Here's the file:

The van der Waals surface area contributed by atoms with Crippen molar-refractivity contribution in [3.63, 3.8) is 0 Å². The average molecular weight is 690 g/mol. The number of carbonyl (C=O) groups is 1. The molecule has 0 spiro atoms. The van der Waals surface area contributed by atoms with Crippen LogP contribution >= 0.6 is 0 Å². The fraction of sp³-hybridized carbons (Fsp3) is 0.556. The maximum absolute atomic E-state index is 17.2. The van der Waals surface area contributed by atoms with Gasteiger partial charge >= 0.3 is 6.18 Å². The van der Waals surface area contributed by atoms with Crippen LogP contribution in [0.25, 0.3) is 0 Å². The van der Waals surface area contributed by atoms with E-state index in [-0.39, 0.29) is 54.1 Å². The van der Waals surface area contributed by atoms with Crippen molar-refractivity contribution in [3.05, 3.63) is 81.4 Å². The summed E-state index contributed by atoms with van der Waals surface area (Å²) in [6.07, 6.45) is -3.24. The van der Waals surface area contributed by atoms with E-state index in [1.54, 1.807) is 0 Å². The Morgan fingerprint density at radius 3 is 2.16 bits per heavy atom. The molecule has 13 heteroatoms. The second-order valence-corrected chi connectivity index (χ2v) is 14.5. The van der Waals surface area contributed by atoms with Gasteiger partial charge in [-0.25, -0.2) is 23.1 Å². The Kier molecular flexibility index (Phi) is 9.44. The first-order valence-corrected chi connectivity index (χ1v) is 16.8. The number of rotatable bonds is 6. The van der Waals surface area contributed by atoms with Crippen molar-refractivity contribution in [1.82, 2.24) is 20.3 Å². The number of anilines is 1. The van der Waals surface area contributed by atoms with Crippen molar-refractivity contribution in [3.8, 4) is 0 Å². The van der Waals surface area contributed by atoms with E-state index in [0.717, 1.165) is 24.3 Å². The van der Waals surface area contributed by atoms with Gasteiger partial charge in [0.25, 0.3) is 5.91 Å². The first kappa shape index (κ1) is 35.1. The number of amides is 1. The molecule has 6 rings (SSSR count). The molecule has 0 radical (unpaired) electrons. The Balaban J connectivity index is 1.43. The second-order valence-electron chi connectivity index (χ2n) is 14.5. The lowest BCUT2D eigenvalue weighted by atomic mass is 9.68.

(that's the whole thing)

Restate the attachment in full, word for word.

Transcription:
The van der Waals surface area contributed by atoms with Crippen molar-refractivity contribution in [3.63, 3.8) is 0 Å². The average molecular weight is 690 g/mol. The number of carbonyl (C=O) groups is 1. The molecule has 0 spiro atoms. The van der Waals surface area contributed by atoms with Crippen LogP contribution >= 0.6 is 0 Å². The fraction of sp³-hybridized carbons (Fsp3) is 0.556. The maximum absolute atomic E-state index is 17.2. The van der Waals surface area contributed by atoms with Gasteiger partial charge >= 0.3 is 6.18 Å². The van der Waals surface area contributed by atoms with Crippen LogP contribution in [0.25, 0.3) is 0 Å². The van der Waals surface area contributed by atoms with E-state index in [-0.39, 0.29) is 54.1 Å². The van der Waals surface area contributed by atoms with Crippen molar-refractivity contribution in [3.05, 3.63) is 81.4 Å². The summed E-state index contributed by atoms with van der Waals surface area (Å²) in [6.07, 6.45) is -3.24. The van der Waals surface area contributed by atoms with E-state index in [1.54, 1.807) is 0 Å². The Morgan fingerprint density at radius 3 is 2.16 bits per heavy atom. The molecule has 13 heteroatoms. The second-order valence-corrected chi connectivity index (χ2v) is 14.5. The van der Waals surface area contributed by atoms with Gasteiger partial charge in [-0.25, -0.2) is 23.1 Å². The Kier molecular flexibility index (Phi) is 9.44. The first-order valence-corrected chi connectivity index (χ1v) is 16.8. The number of rotatable bonds is 6. The van der Waals surface area contributed by atoms with Crippen molar-refractivity contribution in [1.82, 2.24) is 20.3 Å². The number of anilines is 1. The van der Waals surface area contributed by atoms with Crippen molar-refractivity contribution in [3.8, 4) is 0 Å². The van der Waals surface area contributed by atoms with E-state index in [0.717, 1.165) is 24.3 Å². The van der Waals surface area contributed by atoms with Gasteiger partial charge in [0.25, 0.3) is 5.91 Å². The first kappa shape index (κ1) is 35.1. The number of amides is 1. The molecule has 6 rings (SSSR count). The molecule has 0 radical (unpaired) electrons. The Balaban J connectivity index is 1.43. The second-order valence-electron chi connectivity index (χ2n) is 14.5. The lowest BCUT2D eigenvalue weighted by atomic mass is 9.68.